Welcome to Startup of the Week. A column highlighting BC’s most innovative and exciting tech startups. Today, we’re featuring Vancouver’s Foraged.
It happens that a startup can change the way we look at the world. That’s what Foraged is doing. It is proving that fungi are not just for eating, but instead have extraordinary and vast applications. The mushroom, in fact, can benefit our communities, as much as our diet. This unique Vancouver-based consulting firm and mushroom supplier is advancing research, understanding, and uses of fungi.
With a passion and knowledge that runs deep, Foraged is helping drive innovative solutions across sectors. Whether it is partnering with woodlots to create viable mushroom farms or promoting fungal research to answer our biggest challenges, including food quality, sustainability and food security, pollution, carbon emissions and waste management, Foraged is opening eyes to the possibilities that exist within the “kingdom” of the fungi.
Ali Ballantyne, Founder and Owner of Foraged, talks of the huge “shroom boom” that is happening right now, issues a call for partners who want in on the action, and shares the value of taking left turns in life.
Q: How would you describe what your company does to a Grade 3 class?
A: Foraged looks for opportunities to grow and design with fungi, a kingdom that has more species than any other kingdom and is genetically closer to us than plants. Through the discovery of this kingdom, we have found ways to produce food, improve our soils, store carbon, build furniture and create alternatives to plastic! Our company helps other companies innovate by providing knowledge on fungal growth and by creating the ‘seed’ that other companies and innovators use to solve some of our world problems.
Q: Why did you start your company?
A: Foraged was founded after years of working with fungi. My work was broad and looked at fungi through an agroecological lens, researching the effect of fungi on forest and land policy, and seeing how it contributed to alternative economies, both cash and circular.
While working in rural communities, helping to establish land-based economies around the wild fungi harvest, I saw a lot of potential to utilize community forests as “food forests” for mushrooms. This has been done in Japan for hundreds of years (Shiitake, Matsutake, you name it). The Lower Mainland needed a local mushroom supplier who worked with community members and professionals to help design their project and isolate strains that could do this job. I created the company that I could see myself being a client of.
Q: What don’t people know about Foraged that they should?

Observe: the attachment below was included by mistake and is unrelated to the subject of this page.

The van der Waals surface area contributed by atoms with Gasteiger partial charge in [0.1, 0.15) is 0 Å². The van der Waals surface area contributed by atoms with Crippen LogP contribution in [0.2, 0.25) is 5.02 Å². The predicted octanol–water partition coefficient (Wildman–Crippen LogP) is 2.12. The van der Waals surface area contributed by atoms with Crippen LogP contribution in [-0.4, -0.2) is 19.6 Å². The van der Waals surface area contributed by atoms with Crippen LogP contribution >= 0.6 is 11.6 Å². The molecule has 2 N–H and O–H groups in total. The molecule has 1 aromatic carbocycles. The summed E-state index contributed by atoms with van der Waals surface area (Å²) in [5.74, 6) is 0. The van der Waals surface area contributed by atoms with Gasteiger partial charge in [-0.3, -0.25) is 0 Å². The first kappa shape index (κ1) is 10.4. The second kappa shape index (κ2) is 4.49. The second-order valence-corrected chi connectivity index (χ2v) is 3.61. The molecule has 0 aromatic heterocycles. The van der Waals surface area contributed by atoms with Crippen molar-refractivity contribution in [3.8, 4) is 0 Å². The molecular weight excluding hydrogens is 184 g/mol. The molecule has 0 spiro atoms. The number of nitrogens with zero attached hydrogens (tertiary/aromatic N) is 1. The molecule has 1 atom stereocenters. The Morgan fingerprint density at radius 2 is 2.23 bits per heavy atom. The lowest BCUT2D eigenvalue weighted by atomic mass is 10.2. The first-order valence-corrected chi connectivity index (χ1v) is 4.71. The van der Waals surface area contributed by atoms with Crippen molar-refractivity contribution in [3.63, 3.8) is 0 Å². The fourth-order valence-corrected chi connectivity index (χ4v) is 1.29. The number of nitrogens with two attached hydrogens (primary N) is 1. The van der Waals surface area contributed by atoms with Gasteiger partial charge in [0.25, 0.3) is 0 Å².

A: Foraged is actively looking for partners! We would love to help develop strains for any project – bioremediation, cultivation, or engineering.
Q: How do you predict or anticipate future trends?
A: It’s the shroom boom right now! There is an explosion of fungal research and applications which, for the most part, are very well received by the market. Anything from reishi leather, mycelium insulation, cognitive and immune boosting supplements, to home growing and psilocybin.
For almost any market you can think of, there is a budding innovative fungal component, all of which starts in the lab. The trend is growing across all industries, and combines industries. For example, my industry is primarily food, which follows health trends, consumer foods, gardening, and even industrial soil regeneration.
Q: What keeps you up at night?
A: Honestly, the fact that this industry is moving too quick to keep up with. It certainly keeps you on your toes.
Q: What’s the best advice you recently received?
A: I learned about the “hard left turn” from my friend Max.
I’ve recently changed careers, moving from being a forestry project manager to owning a mushroom farm and becoming a teacher. While I was thinking about transitioning, Max told me I was making a hard left turn. A right turn is pragmatic, it says, “I wasn’t making enough money as a bank clerk so I got my CPA to become an accountant.” A left turn is creative and inspired, (though may lack in financial security). A left turn says, “I really enjoy my job in project management and I am making really good money, but I am absolutely fascinated with fungi and want to collaborate with them for life.”
I think in these times, a lot of us are thinking about what we want to contribute to the world, happiness versus success (cross your fingers that you’re among the special people that achieve both!), and what sorts of things make us feel alive. I think it’s worthwhile to take more left turns in a world that really values the right turn. It is the left turns that often lead you to better destinations.
Q: Who are your heroes in real life and why?
A: Oh man, so many! Neri Oxman is certainly my idol when thinking about biotech. She is an American–Israeli designer and professor at the MIT Media Lab who is the queen of left turns. After the Israeli army, she turned towards medical sciences, turned left again to eventually get a degree in architecture, and left again to land at MIT in charge of a biodesign “Media Lab”. Neri Oxman is inquisitive, innovative, and does not follow the rules.
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